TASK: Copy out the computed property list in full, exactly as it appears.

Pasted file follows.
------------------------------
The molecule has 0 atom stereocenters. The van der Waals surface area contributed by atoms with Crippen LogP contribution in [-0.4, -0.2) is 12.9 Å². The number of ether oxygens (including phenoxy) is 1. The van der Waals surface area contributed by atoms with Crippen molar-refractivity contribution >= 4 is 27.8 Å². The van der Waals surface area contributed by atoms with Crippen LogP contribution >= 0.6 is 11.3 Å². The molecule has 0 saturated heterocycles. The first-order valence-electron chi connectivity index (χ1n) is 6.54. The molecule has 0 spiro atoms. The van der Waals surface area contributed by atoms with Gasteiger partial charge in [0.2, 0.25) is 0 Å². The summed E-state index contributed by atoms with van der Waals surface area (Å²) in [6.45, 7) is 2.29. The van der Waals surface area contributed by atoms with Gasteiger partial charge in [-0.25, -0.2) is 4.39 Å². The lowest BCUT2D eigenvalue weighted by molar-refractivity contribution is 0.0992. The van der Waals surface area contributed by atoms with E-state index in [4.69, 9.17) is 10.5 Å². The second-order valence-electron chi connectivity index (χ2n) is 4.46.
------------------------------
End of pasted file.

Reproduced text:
The molecule has 0 atom stereocenters. The van der Waals surface area contributed by atoms with Crippen LogP contribution in [-0.4, -0.2) is 12.9 Å². The number of ether oxygens (including phenoxy) is 1. The van der Waals surface area contributed by atoms with Crippen molar-refractivity contribution >= 4 is 27.8 Å². The van der Waals surface area contributed by atoms with Crippen LogP contribution >= 0.6 is 11.3 Å². The molecule has 0 saturated heterocycles. The first-order valence-electron chi connectivity index (χ1n) is 6.54. The molecule has 0 spiro atoms. The van der Waals surface area contributed by atoms with Gasteiger partial charge in [0.2, 0.25) is 0 Å². The summed E-state index contributed by atoms with van der Waals surface area (Å²) in [6.45, 7) is 2.29. The van der Waals surface area contributed by atoms with Gasteiger partial charge in [-0.25, -0.2) is 4.39 Å². The lowest BCUT2D eigenvalue weighted by molar-refractivity contribution is 0.0992. The van der Waals surface area contributed by atoms with E-state index in [4.69, 9.17) is 10.5 Å². The second-order valence-electron chi connectivity index (χ2n) is 4.46.